Many families of victims demand the death sentence under pressure from peers and the public or because they believe that there could be no justice except the death sentence. In the Indian context, misinformation also plays a major role since most laypersons are unaware of the intricacies of the law on life imprisonment and mistakenly believe that it means only 14 years in prison. Unfortunately, with the real voices of such families rarely heard, manipulations and hijacking by those pushing a pro-capital punishment or other political agenda is common. A prime example is the mobilisation of the family members of those killed in the Parliament attack by some politicians to further the cause of their own organisations of ostensibly combating terrorism. This is inevitable unless abolitionist or progressive groups address the real issues and concerns of victims’ families instead of ignoring them.

Friday, June 12, 2009

Gathering with World Coalition members

Renny is in Rome, representing MVFHR at the General Assembly Meeting of the World Coalition Against the Death Penalty. The Coalition's press release says:

Organized at the invitation of the Community of Sant’Egidio, one of the founding members of the World Coalition Against the Death Penalty, the General Assembly will be an opportunity for WCADP members to gather, share experience about the current situation of the capital punishment, and establish new strategies for its universal abolition.

The World Coalition, seven years after its creation, will hold its first annual general meeting as an independent organization in the Italian capital, where it was founded informally in 2002. The number of NGOs, trade unions, local authorities and bar associations involved has increased eight-fold between the two Rome meetings. The World Coalition hopes to reach 100 members covering 40 countries in 2009.

And from the Coalition's website, a summary of the group's plans for the coming months:

Following the campaign against the death penalty in China in the lead up to the Beijing Olympics, the focus on Asia for World Day Against the Death Penalty on 10 October 2008 and the successful co-ordination of lobbying efforts to secure a second UN General Assembly resolution calling for a moratorium on executions in November, World Coalition members are set to design fresh campaigns for the coming months.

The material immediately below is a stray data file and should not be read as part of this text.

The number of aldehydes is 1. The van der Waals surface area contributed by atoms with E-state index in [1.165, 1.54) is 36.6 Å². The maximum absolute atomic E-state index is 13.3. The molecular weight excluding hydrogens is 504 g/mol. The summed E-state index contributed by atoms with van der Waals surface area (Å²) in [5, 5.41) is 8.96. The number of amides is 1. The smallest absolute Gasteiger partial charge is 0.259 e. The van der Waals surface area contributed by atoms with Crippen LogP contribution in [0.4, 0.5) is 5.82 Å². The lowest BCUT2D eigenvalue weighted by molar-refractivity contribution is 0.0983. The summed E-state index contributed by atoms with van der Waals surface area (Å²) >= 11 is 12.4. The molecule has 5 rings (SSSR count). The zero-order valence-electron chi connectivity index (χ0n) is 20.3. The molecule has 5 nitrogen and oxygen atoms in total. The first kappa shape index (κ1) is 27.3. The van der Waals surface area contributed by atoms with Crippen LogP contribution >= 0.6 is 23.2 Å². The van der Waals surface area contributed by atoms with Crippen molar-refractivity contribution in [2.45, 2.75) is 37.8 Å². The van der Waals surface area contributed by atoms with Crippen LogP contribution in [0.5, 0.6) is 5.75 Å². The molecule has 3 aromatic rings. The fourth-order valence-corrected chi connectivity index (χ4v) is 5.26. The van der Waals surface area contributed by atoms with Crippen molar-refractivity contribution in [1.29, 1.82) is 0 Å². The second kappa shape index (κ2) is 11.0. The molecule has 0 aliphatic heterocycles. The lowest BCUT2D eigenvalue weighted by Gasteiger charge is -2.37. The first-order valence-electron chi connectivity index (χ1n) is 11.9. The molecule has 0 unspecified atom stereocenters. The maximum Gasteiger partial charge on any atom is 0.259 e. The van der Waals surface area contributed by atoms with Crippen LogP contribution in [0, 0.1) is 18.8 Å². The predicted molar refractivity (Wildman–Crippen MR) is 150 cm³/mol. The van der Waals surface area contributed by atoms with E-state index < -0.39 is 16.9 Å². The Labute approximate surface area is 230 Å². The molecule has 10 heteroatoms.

The title of the 2009 World Day will be “Teaching abolition”. Member organizations will target higher secondary school students by encouraging teachers to organize abolition-related activities. The World Coalition is putting together a pedagogical kit to help teachers in that task. Law school students are a secondary target group.

Later this year, the World Coalition will also launch a campaign to encourage 10 target countries to ratify the UN’s Protocol to abolish the death penalty, which makes it illegal for state parties to ever reintroduce capital punishment. The World Coalition is already planning campaigns for 2010, including a World Day focus on the United States and participation to the drafting of the UN Secretary General’s report in preparation for a fresh UN General Assembly debate on the moratorium issue.

Wednesday, June 10, 2009

One of the earliest leaders

This op-ed by MVFHR Executive Director Renny Cushing appeared in today's Concord (NH) Monitor:

The effort to abolish capital punishment in the United States follows in large measure from the late 18th- and early 19th-century "anti-gallows" movement, which opposed public hangings. One of the earliest political leaders to call for ending executions, public or otherwise, was New Hampshire Gov. William Badger. This month marks the 175th anniversary of Badger's asking the New Hampshire Legislature to abolish capital punishment.

In his address, Badger compared the possible punishments for capital crime in New Hampshire relative to their effectiveness: solitary confinement in prison for life versus the death penalty.

"As expressed in the Constitution, 'the true design of all punishment is to reform and not to exterminate mankind,' " Badger said. "No one will attempt to controvert the principle that 'the prevention of crime is the sole end of punishment,' and 'every punishment which is not necessary for that purpose, is cruel and tyrannical.' If then the principle is admitted, that the sole end of punishment is the prevention of crime, two questions arise: How shall the offender be disposed of so as to prevent a repetition of the offense? And what punishment shall be most effectual in deterring others from its commission?"

Read the rest.

Film Clip from Germany

In May, three members of the Journey of Hope, including MVFHR board member Bill Pelke, toured Germany, speaking at a total of 32 public events. The German Coalition to Abolish the Death Penalty and Amnesty International have posted clips of a short film that was made of one of the public events. Here is the one of Bill Pelke's portion of the event, in which he talks about his grandmother's murder, his initial support for the death penalty, and his eventual activism in opposition to the death penalty.

Friday, June 5, 2009

Victims' Compensation and Restorative Justice

Continuing yesterday's post, the two other victim-related bills that Renny Cushing sponsored during this session and that are now on their way to the New Hampshire Governor (having passed in the House and the Senate), are: